Organisatie - 29 januari 2009

RESEARCH IN ZIMBABWE I

Zimbabwe is a beautiful country with fantastic people, but the problem is that you are dealing with hungry, poor and expectant fantastic people. That is hardly a conducive environment for research. I work in the Mid-Zambezi Valley in Mbire district where people are trying to get out of poverty through cotton production and livestock keeping. Because they are poor they cannot afford agricultural inputs and drugs (trypanocides and acaricides) when these are available on the market. Cotton revenues have become meaningless in the hyperinflationary environment.
When you go to the field as a student, the air of expectation is almost suffocating. Everyone comes to the meeting thinking you have something to donate. When they realize you are a student and that your work can reach policy makers and development agents, they see you as a conduit for taking their problems to the top. A new role is therefore being crafted for the researcher in Zimbabwe – ‘Be our ambassador’. It’s not an easy role but one that is possible. The era of incestuous research is gone. We need research that identifies with the struggling smallholder farmer, research that helps the farmer to sustainably and gainfully till his piece of land and keep his small herd of livestock with few local resources.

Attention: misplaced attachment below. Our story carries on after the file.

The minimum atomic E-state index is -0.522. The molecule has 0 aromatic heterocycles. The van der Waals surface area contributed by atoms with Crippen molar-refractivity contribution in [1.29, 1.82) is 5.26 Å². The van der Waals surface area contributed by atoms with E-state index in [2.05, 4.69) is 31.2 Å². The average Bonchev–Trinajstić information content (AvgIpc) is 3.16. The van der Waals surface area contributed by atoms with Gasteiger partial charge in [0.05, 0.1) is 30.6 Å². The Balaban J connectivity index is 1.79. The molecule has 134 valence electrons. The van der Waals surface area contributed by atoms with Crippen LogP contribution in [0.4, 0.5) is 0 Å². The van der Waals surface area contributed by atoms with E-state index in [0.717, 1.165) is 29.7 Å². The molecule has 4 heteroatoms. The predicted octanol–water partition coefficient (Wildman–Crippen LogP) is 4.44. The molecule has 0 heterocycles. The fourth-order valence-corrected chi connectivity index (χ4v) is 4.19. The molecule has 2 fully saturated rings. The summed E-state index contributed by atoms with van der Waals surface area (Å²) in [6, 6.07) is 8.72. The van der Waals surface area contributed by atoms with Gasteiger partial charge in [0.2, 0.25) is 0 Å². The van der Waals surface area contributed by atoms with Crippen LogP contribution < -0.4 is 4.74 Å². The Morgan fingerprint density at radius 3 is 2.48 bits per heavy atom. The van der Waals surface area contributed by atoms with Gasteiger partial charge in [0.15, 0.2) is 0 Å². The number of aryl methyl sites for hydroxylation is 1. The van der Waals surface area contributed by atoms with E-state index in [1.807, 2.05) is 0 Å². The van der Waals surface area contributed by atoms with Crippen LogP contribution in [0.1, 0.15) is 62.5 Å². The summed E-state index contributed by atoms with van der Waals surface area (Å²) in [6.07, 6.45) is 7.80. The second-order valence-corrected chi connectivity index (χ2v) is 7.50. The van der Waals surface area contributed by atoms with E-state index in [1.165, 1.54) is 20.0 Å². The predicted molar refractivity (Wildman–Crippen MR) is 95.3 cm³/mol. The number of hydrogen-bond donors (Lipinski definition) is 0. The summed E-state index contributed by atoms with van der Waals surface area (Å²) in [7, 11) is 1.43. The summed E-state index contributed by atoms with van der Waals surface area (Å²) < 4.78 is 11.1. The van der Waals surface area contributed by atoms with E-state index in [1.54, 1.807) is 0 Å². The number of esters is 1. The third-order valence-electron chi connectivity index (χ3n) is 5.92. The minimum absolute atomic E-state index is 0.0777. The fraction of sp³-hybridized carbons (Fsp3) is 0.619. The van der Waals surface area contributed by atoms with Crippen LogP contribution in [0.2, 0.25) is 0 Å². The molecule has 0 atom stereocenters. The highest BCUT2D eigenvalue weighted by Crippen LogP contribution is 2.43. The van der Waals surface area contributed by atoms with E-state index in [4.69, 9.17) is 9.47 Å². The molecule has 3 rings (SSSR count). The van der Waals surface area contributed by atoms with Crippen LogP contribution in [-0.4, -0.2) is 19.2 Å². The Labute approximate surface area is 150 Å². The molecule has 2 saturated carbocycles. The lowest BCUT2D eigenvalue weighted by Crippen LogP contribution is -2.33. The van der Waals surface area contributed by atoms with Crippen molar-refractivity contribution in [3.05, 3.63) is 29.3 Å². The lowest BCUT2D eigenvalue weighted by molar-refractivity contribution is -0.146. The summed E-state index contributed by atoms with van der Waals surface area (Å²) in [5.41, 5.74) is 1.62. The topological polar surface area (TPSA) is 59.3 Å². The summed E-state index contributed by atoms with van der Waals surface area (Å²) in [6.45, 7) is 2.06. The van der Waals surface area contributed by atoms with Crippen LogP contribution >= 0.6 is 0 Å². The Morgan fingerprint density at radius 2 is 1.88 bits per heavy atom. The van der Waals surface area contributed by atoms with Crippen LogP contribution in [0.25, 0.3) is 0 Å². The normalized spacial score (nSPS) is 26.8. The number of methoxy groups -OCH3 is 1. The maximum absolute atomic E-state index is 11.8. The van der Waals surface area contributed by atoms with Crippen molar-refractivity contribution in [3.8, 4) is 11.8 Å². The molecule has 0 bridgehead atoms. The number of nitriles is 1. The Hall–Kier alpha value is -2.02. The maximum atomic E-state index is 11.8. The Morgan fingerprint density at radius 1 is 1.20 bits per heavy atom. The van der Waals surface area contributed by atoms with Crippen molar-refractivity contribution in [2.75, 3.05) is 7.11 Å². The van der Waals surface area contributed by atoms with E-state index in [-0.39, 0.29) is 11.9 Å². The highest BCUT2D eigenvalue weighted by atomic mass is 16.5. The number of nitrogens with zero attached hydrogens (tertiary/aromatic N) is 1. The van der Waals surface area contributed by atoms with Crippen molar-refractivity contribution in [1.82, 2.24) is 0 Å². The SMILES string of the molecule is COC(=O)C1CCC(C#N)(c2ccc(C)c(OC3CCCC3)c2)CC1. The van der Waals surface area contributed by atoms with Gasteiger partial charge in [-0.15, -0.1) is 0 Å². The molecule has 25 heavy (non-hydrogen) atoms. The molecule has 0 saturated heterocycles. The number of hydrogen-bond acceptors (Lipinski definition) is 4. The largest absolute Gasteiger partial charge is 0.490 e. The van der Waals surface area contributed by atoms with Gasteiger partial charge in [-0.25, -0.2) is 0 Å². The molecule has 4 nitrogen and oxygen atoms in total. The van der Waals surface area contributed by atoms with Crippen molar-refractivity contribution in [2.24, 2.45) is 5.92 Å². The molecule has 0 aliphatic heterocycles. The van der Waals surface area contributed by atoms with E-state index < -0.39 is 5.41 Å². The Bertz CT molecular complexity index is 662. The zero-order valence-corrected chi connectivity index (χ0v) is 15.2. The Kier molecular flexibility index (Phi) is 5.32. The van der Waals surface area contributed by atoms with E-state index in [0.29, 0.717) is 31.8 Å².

However, it is still possible to do research in Zimbabwe. The farmers still co-operate well with researchers, as long as the research has relevance to their livelihoods strategies. And we need that research to go on because that research is critical for directing the way in which development projects are implemented in rural areas. When the current political dust is settled and Zimbabwe once more has a clear vision on the way forward, the research findings will be one of the pillars upon which the reconstruction of Zimbabwe will stand. Ken Giller and his team should be complemented on their endeavours.
The tragedy in Zimbabwe and the international community is the fixation on, and almost hypnotic obsession with President Robert Mugabe to the detriment of research and development efforts. Under the current circumstances, we cannot avoid a glance at the president but the sooner we look away the better: it reminds us of our duty to re-build the country when President Mugabe is gone through resignation, retirement or the natural and biological cessation of life. This applies to both the skilled Zimbabweans and students who are in and outside the country, as well as to those with the funds to spend on educating a Zimbabwean student.

Re:ageer